You have heard the term inmate search before, but not many families and friends know how to utilize this important tool when trying to find someone currently incarcerated.
What many people do not realize until they are facing incarceration or have an incarcerated family member or loved one is that it can be difficult to find out even basic information about a person who has entered into the custody of a department of corrections. Unless convicted of a low-level offense and sentenced to short term in a county or municipal jail, convicted offenders are not generally sentenced to a specific prison or other correctional facility. Instead, they are remanded into the custody of the applicable department of corrections. Those departments then determine where the inmate should be incarcerated, a determination that may change multiple times over the period of incarceration, depending on the needs of the inmate and the demands of a particular criminal justice system. Because of safety concerns when transporting inmates between facilities, inmates are often unaware that they are being transferred, or, if they are aware of a pending transfer, not given a time or date for that move. The result is that friends and family may have significant delays in locating an inmate. Fortunately, most prison systems in the United States maintain inmate locator systems that can help friends and family find out where a prisoner is located.
Factors Determining Inmate Placement
For friends and family members, it seems clear that inmates should be placed at the closest appropriate facility in order to facilitate family visits and help preserve the family unit, despite the incarceration. However, departments of corrections must consider many factors when determining where an inmate should be placed. While each department of corrections has its own system, examining the way that the Federal Bureau of Prisons (BOP) determines where to confine inmates helps illuminate the process. The BOP considers the following factors when placing an inmate in a prison: proximity to the inmate’s release residence; the level of security and staff supervision the inmate requires; the inmate’s medical classification care level; the inmate’s program needs; and administrative factors such as bed space at particular facilities.[i]
These factors can change during the course of an inmate’s incarceration. For example, an offender with addiction issues may initially be placed in a facility with an addiction treatment program, but be moved after successful completion of that program, or offenders may be moved to facilities with vocational training programs as their release date approaches. However, offender behavior remains one of the primary reasons that offenders are moved; offenders will be moved to more secure facilities if their behavior poses a threat to themselves or others at a lower-security level facility.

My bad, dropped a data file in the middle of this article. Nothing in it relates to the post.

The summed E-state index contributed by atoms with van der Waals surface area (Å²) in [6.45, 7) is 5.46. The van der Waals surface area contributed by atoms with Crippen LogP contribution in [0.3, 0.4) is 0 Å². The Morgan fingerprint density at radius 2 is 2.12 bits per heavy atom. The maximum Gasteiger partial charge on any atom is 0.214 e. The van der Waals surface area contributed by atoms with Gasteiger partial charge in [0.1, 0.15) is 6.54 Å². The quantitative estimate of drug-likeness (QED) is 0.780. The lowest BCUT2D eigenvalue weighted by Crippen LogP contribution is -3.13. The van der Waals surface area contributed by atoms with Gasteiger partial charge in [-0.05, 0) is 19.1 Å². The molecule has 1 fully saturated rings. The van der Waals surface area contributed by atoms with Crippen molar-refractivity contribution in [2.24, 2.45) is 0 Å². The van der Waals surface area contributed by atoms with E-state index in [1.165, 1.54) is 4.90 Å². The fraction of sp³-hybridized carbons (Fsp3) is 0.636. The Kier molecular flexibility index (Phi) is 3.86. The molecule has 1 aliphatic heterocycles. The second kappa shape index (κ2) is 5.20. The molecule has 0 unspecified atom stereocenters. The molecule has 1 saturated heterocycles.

How to Locate an Inmate
The process of locating an inmate has been simplified in most jurisdictions. In fact, the department of corrections for most states offers an online inmate locator program, as does the BOP. To use these state inmate locator and federal inmate locator online services, you need as much identifying information about the prisoner as you can gather. First name, last name, and date of birth are generally sufficient to help you find the offender, although inmates with common first and last names may return multiple possibilities for a single search. In some jurisdictions, the inmate locator provides pictures to help you identify whether you have found the appropriate person.
For counties or municipal jails, it can be more difficult to find inmates. Some of these smaller systems offer online inmate locator systems, while others may provide phone numbers for you to call and determine if an inmate is being held in that facility. To begin your search for an inmate in a county or municipal jail system, two pieces of information can be very helpful. First, it is useful to know whether the person is being held before trial or has been sentenced to a period of incarceration, because many local jail facilities separate their pre-trial detainees from their post-conviction detainees. The second piece of helpful information is the location where either the offense occurred or the defendant stood trial.
Links to Departments of Corrections in the United States
Because the departments of corrections in the United States offer online inmate locator services, we have provided hose links below:
[i] Federal Bureau of Prisons. (2016). Designations. Retrieved September 28, 2016 from the Federal Bureau of Federal Bureau of Prisons website: https://www.bop.gov/inmates/custody_and_care/designations.jsp